America's Best Leaders: Q&A with Donna Shalala, President of the University of Miami
In an office decorated with a crazy quilt made from swatches from the dozens of academic robes she's gotten from universities that have awarded her honorary degrees, University of Miami President Donna Shalala talked about leadership with U.S.News & World Report:
You're president of a major university and a member of three corporate boards, and serve several nonprofits. How do you get everything done?
I start very early. I get up before 6 a.m. and walk the dog before working out with a personal trainer. The dog doesn't know the difference between Saturday, Sunday, and Monday, so I have to walk the dog early those days too. I read six newspapers. I try to deal with my serious reading before work. I am very disciplined about returning phone calls and E-mails. I try to do them in the morning. I have a BlackBerry so I can return E-mails, but calls are usually later. No one in Miami is ready for phone calls at 7:30. The only place I ever lived that I could return phone calls early was Madison, Wis. But I have a driver, so I can return calls while I'm in the car. I get to work at about 7:30 or 8 unless I have a breakfast meeting. I'm pretty disciplined and am almost always on schedule. I try to get in bed by 10 p.m. I get out of dinner meetings fast.
In what area of life do we need the most leadership?
Health. We are living longer, and we need to live better. We need leadership on the fundamentals of eating right, exercising, and not smoking. I am interested in getting people to use the healthcare system at the right time, getting them to see the doctor early enough, before a small health problem turns serious.
Do you think there is less leadership today?
Nonsense. In every community, whether large or small, there are people who lead in their community in easy and difficult times. Sure, it is apparent that presidents are looking at polls, but they are also stepping up on issues. President Clinton stepped up on tobacco. He shaped the polls on the tobacco issue. I think President Bush tried to step up on Social Security even though the polls showed that was unpopular. He has not been successful and backed off, but I admire people who take on big problems.
What has been your biggest disappointment?
My friends would expect me to say losing healthcare legislation was the worst time. But for me, it is when a student has died. I find the death of a young person the most difficult and painful of times. To explain it to other young people, to see a bright future snuffed out, is just awful. I am haunted by those deaths. It always takes all my strength and faith to keep on going. In Wisconsin, I had heavily recruited a brilliant young Native American from Bayfield, Wis. A couple of days before his high school graduation, he was killed in an auto accident. As a part of the recruitment, I promised him he could sit next to me at the first football game. I left the seat next to me empty. Every year, I am reminded of the kids who aren't in the freshman class and aren't graduating. I remember every single one of them. That is the worst of times for me, to see the future snuffed out.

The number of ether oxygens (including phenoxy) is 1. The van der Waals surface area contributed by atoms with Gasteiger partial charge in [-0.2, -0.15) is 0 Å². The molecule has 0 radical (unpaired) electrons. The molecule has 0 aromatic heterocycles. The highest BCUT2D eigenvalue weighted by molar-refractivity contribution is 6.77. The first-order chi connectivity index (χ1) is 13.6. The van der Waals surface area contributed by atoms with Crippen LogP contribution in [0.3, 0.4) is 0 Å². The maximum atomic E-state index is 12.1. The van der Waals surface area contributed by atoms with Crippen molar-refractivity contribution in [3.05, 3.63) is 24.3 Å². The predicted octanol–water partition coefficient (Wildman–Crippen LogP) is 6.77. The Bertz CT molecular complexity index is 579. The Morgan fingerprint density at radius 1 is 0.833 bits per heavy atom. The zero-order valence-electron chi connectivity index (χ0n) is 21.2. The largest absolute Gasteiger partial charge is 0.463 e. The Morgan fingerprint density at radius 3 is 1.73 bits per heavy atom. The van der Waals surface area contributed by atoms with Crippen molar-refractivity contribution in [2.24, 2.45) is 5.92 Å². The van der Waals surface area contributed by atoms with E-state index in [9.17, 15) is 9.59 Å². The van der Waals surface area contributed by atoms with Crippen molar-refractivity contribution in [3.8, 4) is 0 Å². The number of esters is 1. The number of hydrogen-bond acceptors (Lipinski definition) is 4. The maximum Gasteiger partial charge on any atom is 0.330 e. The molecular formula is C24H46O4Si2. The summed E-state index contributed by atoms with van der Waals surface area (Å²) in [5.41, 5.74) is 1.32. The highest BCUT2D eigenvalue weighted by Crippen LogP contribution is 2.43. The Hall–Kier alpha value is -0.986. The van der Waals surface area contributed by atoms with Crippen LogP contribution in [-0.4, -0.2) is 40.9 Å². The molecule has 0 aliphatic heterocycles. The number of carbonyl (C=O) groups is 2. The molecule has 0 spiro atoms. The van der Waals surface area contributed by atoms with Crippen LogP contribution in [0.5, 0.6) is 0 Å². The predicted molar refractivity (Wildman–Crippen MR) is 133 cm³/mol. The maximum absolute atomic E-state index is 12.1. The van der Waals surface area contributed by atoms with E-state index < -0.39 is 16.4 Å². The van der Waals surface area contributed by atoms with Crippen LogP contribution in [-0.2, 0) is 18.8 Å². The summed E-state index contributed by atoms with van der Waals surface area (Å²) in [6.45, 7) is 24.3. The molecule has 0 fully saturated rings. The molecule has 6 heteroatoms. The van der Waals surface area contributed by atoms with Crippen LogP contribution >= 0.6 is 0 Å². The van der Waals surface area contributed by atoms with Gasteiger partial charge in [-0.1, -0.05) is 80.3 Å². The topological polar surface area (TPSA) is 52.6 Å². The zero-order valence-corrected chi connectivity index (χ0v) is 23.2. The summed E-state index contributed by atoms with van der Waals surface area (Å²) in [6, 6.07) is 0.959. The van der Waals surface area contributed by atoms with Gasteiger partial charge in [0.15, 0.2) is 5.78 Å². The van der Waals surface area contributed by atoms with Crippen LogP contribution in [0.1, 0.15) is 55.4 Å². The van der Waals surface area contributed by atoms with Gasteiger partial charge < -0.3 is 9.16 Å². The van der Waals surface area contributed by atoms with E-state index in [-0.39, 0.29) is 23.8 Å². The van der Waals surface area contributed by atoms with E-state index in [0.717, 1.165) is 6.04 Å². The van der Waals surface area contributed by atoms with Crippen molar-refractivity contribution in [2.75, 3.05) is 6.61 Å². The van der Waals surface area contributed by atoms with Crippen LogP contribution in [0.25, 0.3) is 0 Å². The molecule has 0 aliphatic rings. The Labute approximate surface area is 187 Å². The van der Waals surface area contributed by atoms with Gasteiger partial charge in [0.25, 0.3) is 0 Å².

What is your biggest flaw? And how do you address it?
Impatience. By putting people around me who will calm me down and slow me down and make sure I work through an issue. I have always hired very strong people. No one has ever said I surround myself with "yes" people. I have always hired people of different ages. Young people and older people. People in their 70s and in their 20s. People who are fully capable of talking back to me.
What was your biggest mistake?
I have made mistakes with the people I have hiredsenior people. And legislation and tactics. I'm just willing to make decisions. And if you are willing to make decisions, you have to be willing to make mistakes. All of the personnel mistakes I made were because I didn't trust my own instincts. I overanalyzed the situation and listened to advice from people. I am now at the point in my career at which my instincts are better than my head. My gut is far better than my intellect. It is not unusual for me to select someone 90 percent of my advisers think is the wrong candidate. -